Ghost Town, by Richard Jennings (Houghton Mifflin, 2009, upper middle grade/YA, 165 pp).
When its factory closed, the life began to drain away from Paisley, Kansas. Family after family moved away, until the only two people left in town are 13 year-old Spence Honesty and his TV addicted mother. And Spence's imaginary friend, Chief Leopard Frog, bad poet and carver of talismans.
One lonely day, the rabbit Chief Leopard Frog carved for Spence asks to be photographed. So Spence digs out his father's old camera, and begins to shoot picture after picture of life in a town where everyone has left. And in the some of the pictures appear the people who once lived there, most often pictures of Maureen, the older girl who had lived next door, who once, unforgettably, lifted her shirt for Spence (this is the one incident that makes this perhaps not entirely suitable for younger middle grade readers--Spence matter-of-factly describes what lay beneath). Not every picture Spence takes is populated, but a few from every role of film bring back the people who have gone.
"There were many lovely compositions featuring flowers and mushrooms and mailboxes; a rather formal portrait of the Shiba Inu family standing on their front porch without a single smile among them; a couple of action shots of the Foos engaged in repairing a vacuum cleaner, and a full roll of exposures of Maureen.
That's when I knew for a fact how lonely I was." (page 100)
In the meantime, Chief Leopard Frog has found an unlikely outlet for his poetry and carvings (marketed as bad luck charms) via Uncle Milton's Thousand Things You Thought You'd Never Find, and is well on his way to fame and fortune...and the media, in the form of a young woman hoping for a breakthrough of her own, has come knocking on the one door of the one home left in Paisley.
The imagined and the longed for and the real converge...and Spence, Paisley, and Chief Leopard Frog will never be the same.
Here's Spence, musing about the old saying, "be careful what you wish for:"
"...I think it means that if you're wishing you had excitement in your life and all of a sudden you're dealing with the bruised egos of sensitive imaginary Indians, and the sudden bursting forth of motherly behaviour by a former television vegetable, and the unannounced arrival of a smart-aleck cutie-pie way too old for you, and letters from modern-day pirates of the Caribbean, not to mention notes from girls who once lived next door and the occasional unexplained photograph of a vanished person, well, it's like that other old saying that goes, "It's either feast of famine." (pp 123-124).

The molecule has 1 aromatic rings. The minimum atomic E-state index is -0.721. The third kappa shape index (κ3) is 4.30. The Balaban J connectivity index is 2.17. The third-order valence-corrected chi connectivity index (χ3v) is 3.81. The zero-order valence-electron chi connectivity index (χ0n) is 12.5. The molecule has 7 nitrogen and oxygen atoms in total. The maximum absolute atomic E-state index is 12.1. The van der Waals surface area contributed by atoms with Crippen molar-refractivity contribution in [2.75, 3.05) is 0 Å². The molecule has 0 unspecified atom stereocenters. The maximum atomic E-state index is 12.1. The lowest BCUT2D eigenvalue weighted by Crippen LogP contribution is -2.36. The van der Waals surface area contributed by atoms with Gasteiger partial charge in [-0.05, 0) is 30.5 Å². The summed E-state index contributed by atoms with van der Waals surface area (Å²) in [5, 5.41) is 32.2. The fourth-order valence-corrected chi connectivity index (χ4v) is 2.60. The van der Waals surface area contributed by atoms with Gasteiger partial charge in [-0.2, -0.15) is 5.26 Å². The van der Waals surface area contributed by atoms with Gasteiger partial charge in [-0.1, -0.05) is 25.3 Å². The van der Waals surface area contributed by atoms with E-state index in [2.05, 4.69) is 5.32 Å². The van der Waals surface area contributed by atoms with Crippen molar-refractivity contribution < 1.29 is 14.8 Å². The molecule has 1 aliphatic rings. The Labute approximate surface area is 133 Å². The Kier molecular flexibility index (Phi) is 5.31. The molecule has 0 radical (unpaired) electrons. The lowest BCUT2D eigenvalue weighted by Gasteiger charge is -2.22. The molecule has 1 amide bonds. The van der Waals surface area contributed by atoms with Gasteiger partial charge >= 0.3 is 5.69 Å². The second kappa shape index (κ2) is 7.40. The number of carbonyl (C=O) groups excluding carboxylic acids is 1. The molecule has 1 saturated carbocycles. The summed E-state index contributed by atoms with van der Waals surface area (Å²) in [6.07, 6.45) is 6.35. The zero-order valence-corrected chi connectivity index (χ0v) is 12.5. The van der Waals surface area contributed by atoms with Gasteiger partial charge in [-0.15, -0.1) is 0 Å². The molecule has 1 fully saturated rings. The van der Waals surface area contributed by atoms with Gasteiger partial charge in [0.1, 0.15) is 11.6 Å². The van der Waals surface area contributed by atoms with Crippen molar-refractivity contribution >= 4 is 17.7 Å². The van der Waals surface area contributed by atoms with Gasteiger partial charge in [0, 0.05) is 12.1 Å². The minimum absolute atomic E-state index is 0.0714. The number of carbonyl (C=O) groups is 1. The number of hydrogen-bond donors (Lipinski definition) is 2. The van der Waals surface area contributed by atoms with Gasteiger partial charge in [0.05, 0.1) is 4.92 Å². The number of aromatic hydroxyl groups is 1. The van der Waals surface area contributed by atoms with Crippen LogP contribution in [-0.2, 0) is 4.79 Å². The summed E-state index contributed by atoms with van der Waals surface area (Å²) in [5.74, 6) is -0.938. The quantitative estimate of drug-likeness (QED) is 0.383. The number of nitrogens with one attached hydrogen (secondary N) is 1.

It's a funny, sweet, magical book.
Even though on paper this might seem easily classifiable as "fantasy," what with ghost images appearing in pictures and an imaginary friend who seems rather more real than most, I don't think that label quite suits this story. Spence is an unreliable narrator (I think)* with a great imagination, and the dreamlike pictures of the people he is missing so badly are never seen by anyone else.
So this isn't a book I'd give to someone who is looking for fantasy style "magic." I'd be most quick give it to a sensitive, introverted eleven or twelve year old, although I don't by any means think its appeal is limited to just that demographic. For instance, I'm going to pass this one on to my husband, something I don't often do with middle grade/ya fantasy books. But the quality of the writing, the rather brilliant portrayal of Spence in his lonely adolescent state, and the lovely mixture of poignancy and humor make this a book many grown-ups (like my husband, I hope, and me, I know) will appreciate very much.
Note on Chief Leopard Frog: I had my doubts about whether the inclusion of an imaginary Native American Chief was a good idea, or whether it would be offensively stereotypical. I think Jennings managed to avoid the latter...but I'd be curious to hear from anyone else whose read this!
*This is one of the things I would talk about if I were running a discussion about this book (and I think it would be a great book club choice) -- here's an unreliable narrator (whose last name is, ironically (?) Honesty), who is making things up like crazy but who is actually incredibly honest in his self-assessment, who is bent on documenting, in his photography, the reality of his abandoned town, except that there are ghost images, and who never actually lies to the narrator. Except for maybe once.
And there are so many lovely metaphors too, subtly tucked away in the story...Lots to talk about!
Here are other reviews and remarks, at Guys Lit Wire, The Happy Nappy Bookseller, and Chasing Ray.